Whether they came up with him the hard way or happened along in later years, Nick Antonelli's business associates are some of his most precious resources - and often his closest friends.

His principal partner, Kingdon Gould Jr. was decidedly not one of the pals from the hard days on De-Sales Street. The heir to the Gould railroad fortune was everything Antonelli was not when the two first met in 1951: a young millionaire, Yale law school graduate and promising Washington lawyer.

But each had something to offer the other according to associates of both men.

"As far as I'm concerned, with Kingdon and Nick it's know-how with Nick and money with Kingdon," was the way one Antonelli friend described the relationship. "I always heard it was Kingdon Gould who heard about Nick and approached him about joining together in business."

Which of them initiated their first joint business deal is unclear, but the partnership that evolved became a mutually beneficial arrangement with one major business guideline.

"Nick once told me that if Gould finds something, he presents it to Nick and Jack (John Lyon, a third partner and general manager of PMI, the parking empire Gould and Antonelli created)," according to a former associate, "Basically, they have an option to buy in. If they decide they don't want to, he may go ahead anyway."

More like ANtonelli in background was Ulysses (Blackie) Auger, who was operating a hot stand in the city's industrial West End when, in the early 1950's, he met Antonelli's who was buying property in the area. The two men soon invested together in a used car lot in Virginia.

Antonelli and Auger joined in numerous other business deals, and Antonelli was an early partner in some of Auger's ventures in restaurants, where Auger made his name and fortune. Combinations of Antonelli's PMI car lots and AUger's restaurants, (Blackie's House of Beef and others beginning with the word "Black") now dot the city.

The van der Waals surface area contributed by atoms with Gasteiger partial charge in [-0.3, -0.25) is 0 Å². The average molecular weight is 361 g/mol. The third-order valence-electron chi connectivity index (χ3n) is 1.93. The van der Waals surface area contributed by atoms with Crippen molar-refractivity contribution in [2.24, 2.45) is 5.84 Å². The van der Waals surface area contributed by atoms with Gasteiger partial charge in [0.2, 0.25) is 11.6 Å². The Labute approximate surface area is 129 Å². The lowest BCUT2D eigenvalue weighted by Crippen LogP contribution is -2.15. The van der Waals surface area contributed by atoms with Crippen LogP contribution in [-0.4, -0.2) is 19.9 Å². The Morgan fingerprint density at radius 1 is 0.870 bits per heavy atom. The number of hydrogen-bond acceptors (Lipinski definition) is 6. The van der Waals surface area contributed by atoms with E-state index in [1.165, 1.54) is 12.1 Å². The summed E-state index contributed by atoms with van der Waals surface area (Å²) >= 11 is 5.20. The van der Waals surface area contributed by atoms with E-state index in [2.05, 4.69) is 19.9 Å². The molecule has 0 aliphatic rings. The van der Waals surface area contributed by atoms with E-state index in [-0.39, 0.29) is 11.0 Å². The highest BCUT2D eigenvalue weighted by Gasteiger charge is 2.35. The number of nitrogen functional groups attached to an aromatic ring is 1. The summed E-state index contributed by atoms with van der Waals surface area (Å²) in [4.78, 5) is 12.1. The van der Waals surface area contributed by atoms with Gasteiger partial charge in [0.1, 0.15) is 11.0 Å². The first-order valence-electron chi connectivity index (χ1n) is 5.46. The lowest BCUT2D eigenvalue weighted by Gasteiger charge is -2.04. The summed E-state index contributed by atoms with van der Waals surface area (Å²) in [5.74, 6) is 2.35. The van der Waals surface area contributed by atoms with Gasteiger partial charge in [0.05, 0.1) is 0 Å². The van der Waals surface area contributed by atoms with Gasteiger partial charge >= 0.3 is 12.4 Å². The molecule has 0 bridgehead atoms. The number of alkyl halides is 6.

Angelo Puglisi, a real estate broker, is another longtime friend of Antonelli who is less well known than some of his other business associates.

"Angelo is more or less the guy doing the leg work" for much on Antonelli's real estate business, according to a knowledgeable former associate of both men. "Even though he may buy the ground initially, he's for sure using Nick's money."

"Nick buils his empire around people," said the former Antonelli associate, who is now involved in a dispute with Antonelli. "But he's dominant, he's almighty God."

Among Antonell's other close or frequent business associates are:

John W. Lyon - an early Antonelli associate who now runs PMI as its general manager and operates his own excavation and construction company. For years Lyon also served as president of the Washington Parking Association, an Antonelli lobbying group that successfully fought in Congress in the mid-1960s to stop construction of public lots and garages here.

Robert H. SMith - who, as head of the Charles E. Smith Co., like his father before him, is a frequent partner of Antonelli in the real estate ventures. The Smith firm is the city's largest real estate development, leasing and management company, building such huge complexes as Crystal CIty in Arlngton, but is not a real rival to Antonelli because of their business alliance and friendship.